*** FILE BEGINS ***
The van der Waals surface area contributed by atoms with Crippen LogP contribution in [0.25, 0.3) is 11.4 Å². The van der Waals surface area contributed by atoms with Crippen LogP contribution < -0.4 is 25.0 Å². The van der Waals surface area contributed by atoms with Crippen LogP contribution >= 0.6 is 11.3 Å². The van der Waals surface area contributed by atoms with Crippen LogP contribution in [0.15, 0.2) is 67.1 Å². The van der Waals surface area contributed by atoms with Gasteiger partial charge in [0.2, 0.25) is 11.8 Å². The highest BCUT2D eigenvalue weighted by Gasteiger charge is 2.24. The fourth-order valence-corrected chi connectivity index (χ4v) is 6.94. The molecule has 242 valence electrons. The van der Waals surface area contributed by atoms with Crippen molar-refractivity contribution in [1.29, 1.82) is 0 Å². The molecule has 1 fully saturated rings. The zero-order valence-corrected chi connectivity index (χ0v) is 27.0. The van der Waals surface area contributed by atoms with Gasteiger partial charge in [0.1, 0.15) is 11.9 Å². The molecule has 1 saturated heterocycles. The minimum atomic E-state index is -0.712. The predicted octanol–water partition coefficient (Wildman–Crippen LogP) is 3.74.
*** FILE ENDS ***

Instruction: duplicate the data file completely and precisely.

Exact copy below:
The van der Waals surface area contributed by atoms with Crippen LogP contribution in [0.25, 0.3) is 11.4 Å². The van der Waals surface area contributed by atoms with Crippen LogP contribution < -0.4 is 25.0 Å². The van der Waals surface area contributed by atoms with Crippen LogP contribution >= 0.6 is 11.3 Å². The van der Waals surface area contributed by atoms with Crippen LogP contribution in [0.15, 0.2) is 67.1 Å². The van der Waals surface area contributed by atoms with Gasteiger partial charge in [0.2, 0.25) is 11.8 Å². The highest BCUT2D eigenvalue weighted by Gasteiger charge is 2.24. The fourth-order valence-corrected chi connectivity index (χ4v) is 6.94. The molecule has 242 valence electrons. The van der Waals surface area contributed by atoms with Crippen molar-refractivity contribution in [1.29, 1.82) is 0 Å². The molecule has 1 fully saturated rings. The zero-order valence-corrected chi connectivity index (χ0v) is 27.0. The van der Waals surface area contributed by atoms with Gasteiger partial charge in [0.1, 0.15) is 11.9 Å². The molecule has 1 saturated heterocycles. The minimum atomic E-state index is -0.712. The predicted octanol–water partition coefficient (Wildman–Crippen LogP) is 3.74.